We set $$\tau := \tfrac{{\mathrm {Flt}}(d)}{{\mathrm {width}}(K)}$$. By [30, Lemma 2.4], $$\lambda _d(K - K) \le \mu _d(K)$$. It suffices to show $$\mu _d(K) \le \tau$$. For this, let $${\varvec{\mathbf {x}}} \in {\mathbb {R}}^d$$ and set $$K' := \tau K - {\varvec{\mathbf {x}}}$$. As $${\mathrm {width}}\mathopen {}\mathclose {\left( K' \right)} = {\mathrm {Flt}}(d)$$, there is a lattice point $${\varvec{\mathbf {y}}}$$ in $$K'$$, i.e. $${\varvec{\mathbf {y}}} = {\varvec{\mathbf {z}}} - {\varvec{\mathbf {x}}}$$ for some $${\varvec{\mathbf {z}}} \in \tau K$$. Thus $${\varvec{\mathbf {x}}} \in \tau K + {\mathbb {Z}}^d$$.

Given two points $${{\varvec{\mathbf {v}}}}, {{\varvec{\mathbf {w}}}}\in {\mathbb {R}}^d$$, we write $$\mathopen {}\mathclose {\left[ {{\varvec{\mathbf {v}}}}, {{\varvec{\mathbf {w}}}}\right]}$$ for the line segment between those two points, i.e., $$\mathopen {}\mathclose {\left[ {{\varvec{\mathbf {v}}}}, {{\varvec{\mathbf {w}}}}\right]} = {{\,\mathrm{conv}\,}}\mathopen {}\mathclose {\left( {{\varvec{\mathbf {v}}}}, {{\varvec{\mathbf {w}}}}\right)}$$.

The following result is folklore for lattice parallelepipeds.

### Lemma 4.2

Let $${{\varvec{\mathbf {v}}}}_1, \ldots , {{\varvec{\mathbf {v}}}}_d \in {\mathbb {Z}}^d$$ be linearly independent. If $${{\varvec{\mathbf {a}}}}\in {\mathbb {Z}}^d$$ (resp. $${{\varvec{\mathbf {a}}}}\in {\mathbb {R}}^d$$), then the lattice parallelepiped $$P := {{\varvec{\mathbf {a}}}}+ \sum _{i=1}^d \mathopen {}\mathclose {\left[ {\varvec{\mathbf {0}}}, {{\varvec{\mathbf {v}}}}_i \right]}$$ (resp. the parallelepiped $$P := {{\varvec{\mathbf {a}}}}+ \sum _{i=1}^d \mathopen {}\mathclose {\left[ {\varvec{\mathbf {0}}}, 2 {{\varvec{\mathbf {v}}}}_i \right]}$$) contains a unimodular copy of the standard simplex $$\Delta _d$$.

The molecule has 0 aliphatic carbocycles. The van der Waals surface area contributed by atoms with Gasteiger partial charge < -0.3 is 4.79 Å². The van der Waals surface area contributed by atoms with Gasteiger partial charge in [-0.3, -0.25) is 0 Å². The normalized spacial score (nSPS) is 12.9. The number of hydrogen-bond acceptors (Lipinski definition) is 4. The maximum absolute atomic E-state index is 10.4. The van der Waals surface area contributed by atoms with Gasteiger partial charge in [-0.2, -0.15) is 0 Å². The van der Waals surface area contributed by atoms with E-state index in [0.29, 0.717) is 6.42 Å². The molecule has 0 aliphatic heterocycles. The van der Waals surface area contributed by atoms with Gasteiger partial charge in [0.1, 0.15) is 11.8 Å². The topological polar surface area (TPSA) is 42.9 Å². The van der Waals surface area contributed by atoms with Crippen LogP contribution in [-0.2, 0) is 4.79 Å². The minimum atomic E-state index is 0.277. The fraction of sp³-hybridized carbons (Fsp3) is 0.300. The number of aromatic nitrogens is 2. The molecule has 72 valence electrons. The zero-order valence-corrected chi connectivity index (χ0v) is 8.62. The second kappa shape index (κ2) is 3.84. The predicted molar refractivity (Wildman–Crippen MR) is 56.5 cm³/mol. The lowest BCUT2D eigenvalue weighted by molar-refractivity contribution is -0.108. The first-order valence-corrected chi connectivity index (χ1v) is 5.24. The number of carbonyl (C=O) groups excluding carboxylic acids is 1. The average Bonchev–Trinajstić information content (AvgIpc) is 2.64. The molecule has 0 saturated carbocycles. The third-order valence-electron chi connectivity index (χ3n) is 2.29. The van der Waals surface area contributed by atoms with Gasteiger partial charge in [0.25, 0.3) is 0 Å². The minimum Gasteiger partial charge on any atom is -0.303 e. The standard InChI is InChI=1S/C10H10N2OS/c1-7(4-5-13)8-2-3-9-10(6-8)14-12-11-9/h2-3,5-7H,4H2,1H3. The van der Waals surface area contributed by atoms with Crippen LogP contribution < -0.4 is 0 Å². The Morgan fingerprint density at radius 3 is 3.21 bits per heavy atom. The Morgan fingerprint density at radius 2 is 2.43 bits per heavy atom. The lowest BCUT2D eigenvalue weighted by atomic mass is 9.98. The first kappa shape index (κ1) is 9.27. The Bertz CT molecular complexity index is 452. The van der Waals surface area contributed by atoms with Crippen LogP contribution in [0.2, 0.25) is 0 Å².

Note the stronger assumptions in the case of real translates of lattice parallelepipeds.

### Proof

We proceed by induction on the dimension d. The crucial difference in the argument is evident in dimension $$d=1$$: If $${{\varvec{\mathbf {a}}}}\in {\mathbb {Z}}^d$$, then it suffices to observe that any interval with integral endpoints contains two consecutive integer points. However, if $${{\varvec{\mathbf {a}}}}\in {\mathbb {R}}^d$$, then one needs to assume that P is a segment of length at least 2 to ensure that P contains two consecutive integer points.

Now, let $$d \ge 2$$. By applying an appropriate (linear) unimodular transformation, we may assume $${{\varvec{\mathbf {v}}}}_1, \ldots , {{\varvec{\mathbf {v}}}}_{d-1} \in {\mathbb {Z}}^{d-1} \times \mathopen {}\mathclose {\left\rbrace {\varvec{\mathbf {0}}} \right\lbrace }$$. Consider the projection $$\pi :{\mathbb {R}}^d \rightarrow {\mathbb {R}}$$ onto the last coordinate, i.e., given by $$\pi \mathopen {}\mathclose {\left( x_1, \ldots , x_d \right)} = x_d$$. Now, we distinguish the two cases.